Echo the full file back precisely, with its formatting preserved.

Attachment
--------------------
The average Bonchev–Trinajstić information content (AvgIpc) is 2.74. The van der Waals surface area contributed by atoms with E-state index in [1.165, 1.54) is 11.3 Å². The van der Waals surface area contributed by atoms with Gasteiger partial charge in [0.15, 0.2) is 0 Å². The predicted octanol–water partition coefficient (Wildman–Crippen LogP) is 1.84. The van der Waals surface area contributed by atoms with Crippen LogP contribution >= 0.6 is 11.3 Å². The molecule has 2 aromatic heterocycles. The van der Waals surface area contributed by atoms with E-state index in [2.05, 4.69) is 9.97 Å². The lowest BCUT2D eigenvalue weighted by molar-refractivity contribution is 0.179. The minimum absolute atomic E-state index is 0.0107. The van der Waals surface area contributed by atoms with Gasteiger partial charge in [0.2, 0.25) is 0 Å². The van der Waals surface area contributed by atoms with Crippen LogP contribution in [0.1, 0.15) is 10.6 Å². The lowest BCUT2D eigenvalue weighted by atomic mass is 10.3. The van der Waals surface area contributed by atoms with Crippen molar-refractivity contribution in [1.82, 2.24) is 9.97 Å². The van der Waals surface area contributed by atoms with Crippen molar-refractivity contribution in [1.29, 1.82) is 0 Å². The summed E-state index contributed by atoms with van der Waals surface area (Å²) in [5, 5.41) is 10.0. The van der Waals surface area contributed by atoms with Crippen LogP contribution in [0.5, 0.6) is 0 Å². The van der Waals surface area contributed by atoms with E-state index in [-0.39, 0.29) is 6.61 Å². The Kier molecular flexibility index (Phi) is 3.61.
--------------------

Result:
The average Bonchev–Trinajstić information content (AvgIpc) is 2.74. The van der Waals surface area contributed by atoms with E-state index in [1.165, 1.54) is 11.3 Å². The van der Waals surface area contributed by atoms with Gasteiger partial charge in [0.15, 0.2) is 0 Å². The predicted octanol–water partition coefficient (Wildman–Crippen LogP) is 1.84. The van der Waals surface area contributed by atoms with Crippen LogP contribution >= 0.6 is 11.3 Å². The molecule has 2 aromatic heterocycles. The van der Waals surface area contributed by atoms with E-state index in [2.05, 4.69) is 9.97 Å². The lowest BCUT2D eigenvalue weighted by molar-refractivity contribution is 0.179. The minimum absolute atomic E-state index is 0.0107. The van der Waals surface area contributed by atoms with Gasteiger partial charge in [0.2, 0.25) is 0 Å². The van der Waals surface area contributed by atoms with Crippen LogP contribution in [0.1, 0.15) is 10.6 Å². The lowest BCUT2D eigenvalue weighted by atomic mass is 10.3. The van der Waals surface area contributed by atoms with Crippen molar-refractivity contribution in [1.82, 2.24) is 9.97 Å². The van der Waals surface area contributed by atoms with Crippen molar-refractivity contribution in [1.29, 1.82) is 0 Å². The summed E-state index contributed by atoms with van der Waals surface area (Å²) in [5, 5.41) is 10.0. The van der Waals surface area contributed by atoms with Crippen LogP contribution in [0.5, 0.6) is 0 Å². The van der Waals surface area contributed by atoms with E-state index in [-0.39, 0.29) is 6.61 Å². The Kier molecular flexibility index (Phi) is 3.61.